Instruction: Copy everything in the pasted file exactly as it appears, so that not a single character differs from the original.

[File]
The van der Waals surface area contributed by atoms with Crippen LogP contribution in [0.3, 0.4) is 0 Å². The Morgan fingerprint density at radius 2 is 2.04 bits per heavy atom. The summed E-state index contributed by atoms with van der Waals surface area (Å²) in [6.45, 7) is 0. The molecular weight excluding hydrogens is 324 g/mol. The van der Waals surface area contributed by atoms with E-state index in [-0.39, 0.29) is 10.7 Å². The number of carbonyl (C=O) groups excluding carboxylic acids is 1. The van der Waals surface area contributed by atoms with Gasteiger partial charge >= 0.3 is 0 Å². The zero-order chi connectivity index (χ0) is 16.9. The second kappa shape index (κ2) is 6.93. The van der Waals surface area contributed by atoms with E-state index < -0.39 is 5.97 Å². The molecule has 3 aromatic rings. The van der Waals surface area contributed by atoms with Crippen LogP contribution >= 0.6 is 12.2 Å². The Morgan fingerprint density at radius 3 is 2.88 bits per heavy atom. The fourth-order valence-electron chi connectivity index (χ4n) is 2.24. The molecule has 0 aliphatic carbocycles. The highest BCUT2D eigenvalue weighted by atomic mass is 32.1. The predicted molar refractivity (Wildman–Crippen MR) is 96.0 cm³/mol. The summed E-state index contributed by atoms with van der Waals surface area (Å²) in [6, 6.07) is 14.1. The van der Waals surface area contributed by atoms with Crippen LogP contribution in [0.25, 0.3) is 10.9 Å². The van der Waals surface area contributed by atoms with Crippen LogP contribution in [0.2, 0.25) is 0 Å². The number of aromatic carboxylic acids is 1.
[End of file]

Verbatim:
The van der Waals surface area contributed by atoms with Crippen LogP contribution in [0.3, 0.4) is 0 Å². The Morgan fingerprint density at radius 2 is 2.04 bits per heavy atom. The summed E-state index contributed by atoms with van der Waals surface area (Å²) in [6.45, 7) is 0. The molecular weight excluding hydrogens is 324 g/mol. The van der Waals surface area contributed by atoms with E-state index in [-0.39, 0.29) is 10.7 Å². The number of carbonyl (C=O) groups excluding carboxylic acids is 1. The van der Waals surface area contributed by atoms with Gasteiger partial charge >= 0.3 is 0 Å². The zero-order chi connectivity index (χ0) is 16.9. The second kappa shape index (κ2) is 6.93. The van der Waals surface area contributed by atoms with E-state index < -0.39 is 5.97 Å². The molecule has 3 aromatic rings. The van der Waals surface area contributed by atoms with Crippen LogP contribution >= 0.6 is 12.2 Å². The Morgan fingerprint density at radius 3 is 2.88 bits per heavy atom. The fourth-order valence-electron chi connectivity index (χ4n) is 2.24. The molecule has 0 aliphatic carbocycles. The highest BCUT2D eigenvalue weighted by atomic mass is 32.1. The predicted molar refractivity (Wildman–Crippen MR) is 96.0 cm³/mol. The summed E-state index contributed by atoms with van der Waals surface area (Å²) in [6, 6.07) is 14.1. The van der Waals surface area contributed by atoms with Crippen LogP contribution in [0.25, 0.3) is 10.9 Å². The van der Waals surface area contributed by atoms with Crippen LogP contribution in [0.2, 0.25) is 0 Å². The number of aromatic carboxylic acids is 1.